What’s a plate got to do with photography, you might ask. In the context of this app, it’s an amusing name for a photo album where you can upload photos of a similar nature or genre. It’s been around for over five years now. Plates tries to fill the void of popular apps like Instagram that turn its back on photographers who supported it for many years. It’s a simple concept: a collaborative space for like-minded photographers. Unlike Instagram, it doesn’t make you become obsessed with likes and follows.
Instagram has become a shadow of the popular photo-sharing app it used to be. Meta and Instagram understandably felt threatened by video-sharing apps like Tiktok exploding in popularity. But instead of sticking by its millions of core users that enjoyed sharing, viewing, and discussing photography on Instagram, they decided to drop them like hotcakes. I’ve personally not enjoyed Instagram as much since the introduction of reels.
In 2021, the head of Instagram, Adam Mosseri, tweeted about the app’s new video-centric direction. We can’t say we didn’t see this coming, but photographers who supported the app for years were furious. Photography apps like the iOS-only Glass and Vero Social began attracting more subscribers. Flickr also probably saw a surge in activity after this. And while it doesn’t offer many features at the moment, Plates has potential. As it currently stands, it’s a simple app for photo sharing, collaboration, and a distraction-free browsing experience.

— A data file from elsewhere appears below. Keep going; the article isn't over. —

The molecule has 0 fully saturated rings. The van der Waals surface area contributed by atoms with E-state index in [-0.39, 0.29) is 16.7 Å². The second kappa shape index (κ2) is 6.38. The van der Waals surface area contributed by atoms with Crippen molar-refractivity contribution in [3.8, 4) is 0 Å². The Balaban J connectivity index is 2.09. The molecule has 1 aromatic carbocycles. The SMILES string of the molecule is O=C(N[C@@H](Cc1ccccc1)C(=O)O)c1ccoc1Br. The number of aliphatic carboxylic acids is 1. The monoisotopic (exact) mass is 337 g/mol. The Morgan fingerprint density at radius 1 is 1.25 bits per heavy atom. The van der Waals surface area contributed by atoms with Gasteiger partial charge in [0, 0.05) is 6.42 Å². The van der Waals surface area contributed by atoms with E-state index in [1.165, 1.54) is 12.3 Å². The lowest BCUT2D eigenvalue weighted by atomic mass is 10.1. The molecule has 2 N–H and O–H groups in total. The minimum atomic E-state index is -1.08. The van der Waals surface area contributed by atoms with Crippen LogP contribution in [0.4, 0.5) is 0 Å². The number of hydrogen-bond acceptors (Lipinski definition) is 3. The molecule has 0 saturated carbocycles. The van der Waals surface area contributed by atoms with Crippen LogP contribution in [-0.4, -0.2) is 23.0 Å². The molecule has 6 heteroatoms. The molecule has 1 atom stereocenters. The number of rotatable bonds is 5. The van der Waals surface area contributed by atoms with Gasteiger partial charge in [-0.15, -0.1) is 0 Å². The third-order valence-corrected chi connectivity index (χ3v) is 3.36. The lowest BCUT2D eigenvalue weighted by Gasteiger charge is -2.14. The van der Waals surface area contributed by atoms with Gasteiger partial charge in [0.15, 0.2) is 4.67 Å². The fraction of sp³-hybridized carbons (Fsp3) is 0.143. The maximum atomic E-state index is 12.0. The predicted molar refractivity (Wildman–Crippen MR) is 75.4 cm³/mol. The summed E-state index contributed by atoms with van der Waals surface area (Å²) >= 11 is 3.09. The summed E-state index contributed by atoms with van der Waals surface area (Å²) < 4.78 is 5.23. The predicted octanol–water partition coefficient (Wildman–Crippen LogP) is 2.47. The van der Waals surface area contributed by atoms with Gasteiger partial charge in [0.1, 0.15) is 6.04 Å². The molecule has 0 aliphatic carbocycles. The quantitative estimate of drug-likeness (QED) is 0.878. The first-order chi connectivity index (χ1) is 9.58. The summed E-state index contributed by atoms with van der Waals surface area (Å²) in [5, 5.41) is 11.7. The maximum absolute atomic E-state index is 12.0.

The Big Picture
I suppose, as the quality of the photographers using the app increases, photo viewing in Plates will become more exciting. For now, it’s a decent, free alternative to ad-riddled Instagram, the controversial Vero Social, the Apple-centric Glass, and the ever-popular Flickr. But for an app that’s been around for more than a handful of years, it doesn’t seem to have gained much traction among photographers. I’d never heard of it before. Browsing photography forums, I didn’t see any information about it. I also couldn’t find much history about it online to see how it has evolved over the years. Still, it didn’t have me craving to get likes, as is often the case on Instagram. I’m not checking it often to see if there’s been any interaction from other users. And it’s refreshing to not have adverts and reels popping up as I scroll through photographs.
For aiming to make a change in this ad-filled photograph app world, for not buckling in and adding video options, and for creating a clutter-free viewing experience, I’m giving Plates three out of five starts.